By Belle Nelson
The City of Buda won’t dump treated wastewater into Onion Creek, even though it’s within the safe and sanitary conditions established by the Texas Commission on Environmental Quality (TCEQ).
That announcement came during the council’s Oct. 13 regular meeting as part of a press release issued by the city.
Although it is more cost effective to do so, the city is concerned with the long term effect on the community and environment.
Buda’s decision to not dump effluent into Onion Creek is multi-faceted.
According to Ruge, Onion Creek is a slow moving body of water, and adding treated wastewater to it, no matter the quality of water, could potentially cause accelerated algae growth.
That, in turn, could have adverse effects on the surrounding ecosystem.
Plum Creek was considered an alternative for the effluent because Plum Creek wouldn’t experience the problem of algae growth Onion Creek would.
But Buda Mayor Todd Ruge said the city wants to be “good stewards” and is “looking for ways to use this water for the community.”
The treated wastewater is safe to use for watering lawns, and containing dust during the construction of new housing.
Buda is hoping that the treated water can be used in place of drinking water to maintain the landscapes of public parks and golf courses, as well as residential lawns. Buda currently uses Type I reclaimed water to irrigate parks and road medians.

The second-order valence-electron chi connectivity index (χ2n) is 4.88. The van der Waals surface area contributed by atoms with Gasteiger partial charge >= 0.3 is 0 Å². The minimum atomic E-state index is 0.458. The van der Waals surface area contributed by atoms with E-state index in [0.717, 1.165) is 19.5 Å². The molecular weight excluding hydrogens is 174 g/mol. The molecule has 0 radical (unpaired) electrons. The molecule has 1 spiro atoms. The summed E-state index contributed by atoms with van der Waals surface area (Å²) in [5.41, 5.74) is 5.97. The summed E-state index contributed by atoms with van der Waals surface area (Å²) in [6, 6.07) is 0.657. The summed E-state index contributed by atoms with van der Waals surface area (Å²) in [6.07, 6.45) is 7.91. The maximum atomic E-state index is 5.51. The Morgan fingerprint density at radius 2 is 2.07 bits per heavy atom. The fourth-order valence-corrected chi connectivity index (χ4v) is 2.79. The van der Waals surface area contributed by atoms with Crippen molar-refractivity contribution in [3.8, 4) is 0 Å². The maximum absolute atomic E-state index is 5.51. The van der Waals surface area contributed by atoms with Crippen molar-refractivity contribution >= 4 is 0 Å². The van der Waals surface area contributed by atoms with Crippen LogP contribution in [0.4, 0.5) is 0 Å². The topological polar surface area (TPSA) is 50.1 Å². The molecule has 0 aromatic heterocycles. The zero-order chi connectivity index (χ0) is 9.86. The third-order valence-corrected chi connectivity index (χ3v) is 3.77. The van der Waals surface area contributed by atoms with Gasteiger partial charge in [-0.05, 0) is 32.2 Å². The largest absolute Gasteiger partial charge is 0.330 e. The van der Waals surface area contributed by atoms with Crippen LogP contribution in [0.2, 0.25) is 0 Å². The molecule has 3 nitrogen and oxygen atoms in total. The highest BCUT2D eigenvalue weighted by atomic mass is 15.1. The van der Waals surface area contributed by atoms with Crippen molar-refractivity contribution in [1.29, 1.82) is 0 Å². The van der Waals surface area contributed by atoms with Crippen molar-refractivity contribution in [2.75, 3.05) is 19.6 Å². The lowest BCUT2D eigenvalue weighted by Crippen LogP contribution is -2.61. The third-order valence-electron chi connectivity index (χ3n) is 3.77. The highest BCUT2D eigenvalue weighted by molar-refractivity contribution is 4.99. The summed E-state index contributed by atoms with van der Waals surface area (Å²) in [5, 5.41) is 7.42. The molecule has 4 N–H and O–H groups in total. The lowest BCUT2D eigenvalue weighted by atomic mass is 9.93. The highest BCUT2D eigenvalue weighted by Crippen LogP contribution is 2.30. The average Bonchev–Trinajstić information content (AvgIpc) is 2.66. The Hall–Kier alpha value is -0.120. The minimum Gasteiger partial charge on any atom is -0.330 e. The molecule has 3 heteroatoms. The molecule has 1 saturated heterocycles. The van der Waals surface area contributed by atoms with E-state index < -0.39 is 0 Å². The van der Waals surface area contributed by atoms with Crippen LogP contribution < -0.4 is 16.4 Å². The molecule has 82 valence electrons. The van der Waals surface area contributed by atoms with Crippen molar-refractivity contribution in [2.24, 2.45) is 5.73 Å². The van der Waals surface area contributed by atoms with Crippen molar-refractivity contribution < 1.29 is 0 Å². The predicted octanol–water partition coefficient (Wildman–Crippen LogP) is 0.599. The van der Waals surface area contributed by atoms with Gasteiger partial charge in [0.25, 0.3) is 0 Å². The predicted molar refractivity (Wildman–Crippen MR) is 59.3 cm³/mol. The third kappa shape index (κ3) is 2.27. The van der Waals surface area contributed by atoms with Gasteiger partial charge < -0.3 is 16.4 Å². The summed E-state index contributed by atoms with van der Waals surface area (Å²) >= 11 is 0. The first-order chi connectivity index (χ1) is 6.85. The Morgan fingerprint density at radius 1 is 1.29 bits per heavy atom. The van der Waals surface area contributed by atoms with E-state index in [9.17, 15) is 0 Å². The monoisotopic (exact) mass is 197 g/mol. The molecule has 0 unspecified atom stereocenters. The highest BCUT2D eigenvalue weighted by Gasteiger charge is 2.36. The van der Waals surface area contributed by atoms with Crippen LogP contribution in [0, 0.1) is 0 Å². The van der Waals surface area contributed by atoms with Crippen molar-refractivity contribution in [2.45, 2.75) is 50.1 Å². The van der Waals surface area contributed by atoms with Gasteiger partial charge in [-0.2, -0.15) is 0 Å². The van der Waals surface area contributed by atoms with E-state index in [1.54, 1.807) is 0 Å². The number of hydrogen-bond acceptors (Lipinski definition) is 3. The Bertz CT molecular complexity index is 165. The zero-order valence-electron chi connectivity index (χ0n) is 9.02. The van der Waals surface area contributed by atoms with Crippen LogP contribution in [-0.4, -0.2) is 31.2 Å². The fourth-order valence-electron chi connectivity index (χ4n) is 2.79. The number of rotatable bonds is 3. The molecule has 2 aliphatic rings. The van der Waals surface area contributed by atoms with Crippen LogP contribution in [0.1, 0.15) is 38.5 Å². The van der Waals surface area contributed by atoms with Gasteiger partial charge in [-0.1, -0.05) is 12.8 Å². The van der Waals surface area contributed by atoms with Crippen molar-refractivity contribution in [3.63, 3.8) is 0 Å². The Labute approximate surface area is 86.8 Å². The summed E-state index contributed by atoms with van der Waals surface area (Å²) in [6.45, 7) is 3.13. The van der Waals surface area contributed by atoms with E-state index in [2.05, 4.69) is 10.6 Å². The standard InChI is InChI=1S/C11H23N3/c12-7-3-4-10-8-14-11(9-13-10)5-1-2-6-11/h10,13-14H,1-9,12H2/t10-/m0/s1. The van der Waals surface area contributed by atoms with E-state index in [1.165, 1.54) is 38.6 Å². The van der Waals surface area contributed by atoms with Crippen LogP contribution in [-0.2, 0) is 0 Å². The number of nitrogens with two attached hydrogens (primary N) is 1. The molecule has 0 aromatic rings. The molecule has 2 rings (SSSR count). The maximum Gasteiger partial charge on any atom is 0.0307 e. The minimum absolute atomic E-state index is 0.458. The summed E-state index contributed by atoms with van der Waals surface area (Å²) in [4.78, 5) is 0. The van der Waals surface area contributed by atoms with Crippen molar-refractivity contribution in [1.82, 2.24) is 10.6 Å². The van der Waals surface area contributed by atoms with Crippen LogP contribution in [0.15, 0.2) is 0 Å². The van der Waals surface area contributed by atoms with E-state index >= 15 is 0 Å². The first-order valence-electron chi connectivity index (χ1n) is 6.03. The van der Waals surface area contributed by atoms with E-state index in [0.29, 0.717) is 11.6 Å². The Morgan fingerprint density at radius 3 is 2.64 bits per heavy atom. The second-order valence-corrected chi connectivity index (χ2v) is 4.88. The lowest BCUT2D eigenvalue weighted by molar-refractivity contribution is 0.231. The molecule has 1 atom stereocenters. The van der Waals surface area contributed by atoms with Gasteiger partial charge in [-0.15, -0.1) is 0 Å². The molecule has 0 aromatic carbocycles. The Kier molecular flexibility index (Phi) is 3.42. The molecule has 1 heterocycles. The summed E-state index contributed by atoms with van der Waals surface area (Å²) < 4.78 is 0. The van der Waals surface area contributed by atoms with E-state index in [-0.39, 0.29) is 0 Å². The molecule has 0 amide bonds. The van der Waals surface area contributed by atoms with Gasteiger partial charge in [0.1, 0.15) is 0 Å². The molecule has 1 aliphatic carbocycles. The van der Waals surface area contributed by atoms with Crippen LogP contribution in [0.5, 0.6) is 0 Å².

“The water still holds value”, Ruge said. “And we’re making an effort to use it to our benefit.”
There is also a considerable amount of new housing being built in Buda, which can generate a large amount of sediment in the air.
“We’re making the treated water available to construction companies who can use it to avoid kicking up so much dust,” Ruge said.
Utilizing the treated wastewater wisely can also be beneficial to the water conservation campaign.
Residents can “upcycle” the treated effluent and use it appropriately outside their homes to help conserve drinking water.
“It may not seem like much, but on average, the water consumption per household is down 20 gallons,” Ruge said.
With over 6,000 houses in Buda, 20 gallons per house begins to add up quickly, according to Ruge.
“We’re hoping to continue setting the standard of water conservation, and using the treated wastewater to the best of our abilities is just another step in the right direction,” Ruge said.
Cost effectiveness is another aspect that has been considered.
“We owe it to our tax- payers to look at every available option,” Ruge said.
Although the difference in dumping the treated water and expanding the current wastewater treatment facility is in the millions, Ruge said being a good steward was more important.
“We felt as a city and as a community that it was more important to be good stewards not only to the City of Buda, but to the entire region,” Ruge said.
Plans are already underway to expand the current water treatment facility. Buda is hoping to attain an amended permit to get the process going.
The process of expanding the plant is mandated by TCEQ for expansion of water facilities. Buda plans to increase capacity for water treated at the plant from .95 million to 1.5 million gallons per day (mgd).
“Even though it will cost more short term, if we can continue to use the treated wastewater to the benefit of the community, the environment and the people of Buda will hopefully benefit more in the long term”, said Ruge.